Weekend To-Do List
Stuff to ponder, read, hear, and watch
1. Abbott Elementary Takes on Charters
READ/LISTEN: Jessica Winter took to the pages of the New Yorker to applaud the popular ABC show Abbott Elementary’s takedown of charter schools:
Strikingly, a recent multi-episode arc presented to a mass audience an artful, sustained, and hilarious polemic against the privatization of public schools—specifically, against the influence of charter schools, which receive public financing but are privately run. Charter schools are a pet cause of a number of prominent billionaires, yet, according to some polling, most Americans don’t really know what they are. "Abbott Elementary" has been telling them.
Hilarious! The New Yorker piece — and the Abbott Elementary show — get a lot wrong about charters, and Chris Stewart and I recently devoted a segment of the Citizen Stewart Show to dissecting those claims. Listen here.
2. Bezos Bets on Montessori
READ: Frederick Hess wrote a short piece in Forbes about Jeff Bezos’ Montessori pre-school initiative:
Five years ago, Amazon founder Jeff Bezos pledged $2 billion to back two new initiatives: one to aid homeless families and the other an effort to launch a network of Montessori preschools for low-income families. . . . Now, five years later, the Bezos Academy is getting rolling, providing tuition-free, year-round Montessori preschools for children aged 3 to 5. In an era of industrial-sized, universal pre-K proposals, the venture—directed by Mike George, Amazon's former vice president for Echo and Alexa, the Bezos Academy—represents an intriguingly entrepreneurial approach. The Bezos Academy currently operates eight preschools, all in Washington state. Later this month, it will open four new sites in Florida and Texas, with another four slated to open in April. The goal for year-end 2023 is 18 to 20 preschools, serving around 1,000 children in total.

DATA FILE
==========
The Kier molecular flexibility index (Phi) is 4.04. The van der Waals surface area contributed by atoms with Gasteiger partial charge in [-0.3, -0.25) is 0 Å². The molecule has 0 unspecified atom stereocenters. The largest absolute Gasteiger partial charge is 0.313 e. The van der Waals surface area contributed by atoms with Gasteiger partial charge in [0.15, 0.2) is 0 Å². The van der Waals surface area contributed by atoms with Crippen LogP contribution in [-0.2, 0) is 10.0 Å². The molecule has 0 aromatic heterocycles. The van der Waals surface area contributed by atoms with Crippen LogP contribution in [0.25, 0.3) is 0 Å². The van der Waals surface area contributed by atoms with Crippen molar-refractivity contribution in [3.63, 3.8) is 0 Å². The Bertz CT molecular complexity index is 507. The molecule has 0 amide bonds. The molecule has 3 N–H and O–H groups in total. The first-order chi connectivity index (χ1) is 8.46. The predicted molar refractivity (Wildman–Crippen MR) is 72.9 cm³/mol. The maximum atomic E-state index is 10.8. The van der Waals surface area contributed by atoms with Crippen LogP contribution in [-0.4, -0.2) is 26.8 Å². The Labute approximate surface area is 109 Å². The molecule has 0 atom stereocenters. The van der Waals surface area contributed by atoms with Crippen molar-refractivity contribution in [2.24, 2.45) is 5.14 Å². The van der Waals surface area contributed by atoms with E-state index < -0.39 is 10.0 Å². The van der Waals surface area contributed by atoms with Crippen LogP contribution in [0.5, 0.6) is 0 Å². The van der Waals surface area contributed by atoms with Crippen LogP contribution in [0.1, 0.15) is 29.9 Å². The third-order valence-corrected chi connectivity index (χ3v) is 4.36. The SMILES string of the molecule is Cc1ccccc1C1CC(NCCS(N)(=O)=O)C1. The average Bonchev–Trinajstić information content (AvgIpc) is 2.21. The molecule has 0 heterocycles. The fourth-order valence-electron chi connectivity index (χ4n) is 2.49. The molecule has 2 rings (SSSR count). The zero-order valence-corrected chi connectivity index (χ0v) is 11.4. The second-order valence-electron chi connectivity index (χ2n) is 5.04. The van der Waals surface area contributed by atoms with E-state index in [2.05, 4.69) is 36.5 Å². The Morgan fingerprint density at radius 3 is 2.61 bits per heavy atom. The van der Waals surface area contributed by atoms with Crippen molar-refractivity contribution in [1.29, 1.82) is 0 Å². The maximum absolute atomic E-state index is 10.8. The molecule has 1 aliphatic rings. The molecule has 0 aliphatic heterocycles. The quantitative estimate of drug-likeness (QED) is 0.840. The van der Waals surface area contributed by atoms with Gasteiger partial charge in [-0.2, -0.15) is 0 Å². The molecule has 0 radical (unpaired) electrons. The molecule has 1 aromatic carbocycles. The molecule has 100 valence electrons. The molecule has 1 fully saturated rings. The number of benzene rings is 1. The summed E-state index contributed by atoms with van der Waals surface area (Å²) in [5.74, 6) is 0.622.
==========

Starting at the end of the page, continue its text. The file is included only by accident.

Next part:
What a neoliberal hack – investing millions in helping homeless and low-income kids to get a better education. He must be playing the long game, training them now to eventually become mindless Amazon serfs. Disgusting.
In all seriousness, it’s notable that Bezos opted to start from scratch instead of working with an existing provider. Kudos to him. And Jeff, if you’re reading this, at some point those kids will have to graduate into other schools, so you should check out our high school model and give me a ring.
3. New York Charter Expansion and High Dosage Tutoring in Trouble
READ: New York legislators this week rejected Hochul’s plan to lift the charter school cap. Via Reema Amin and Alex Zimmerman in Chalkbeat:
New York’s state legislature formally rejected on Tuesday Gov. Kathy Hochul’s proposal to allow more charter schools to open in New York City, an indication of the uphill battle ahead for proponents of expanding the sector.
In their official responses to Hochul’s January budget proposal, both the state Senate and Assembly called to remove the governor’s charter school proposal to allow New York City to open more than 100 new charter schools.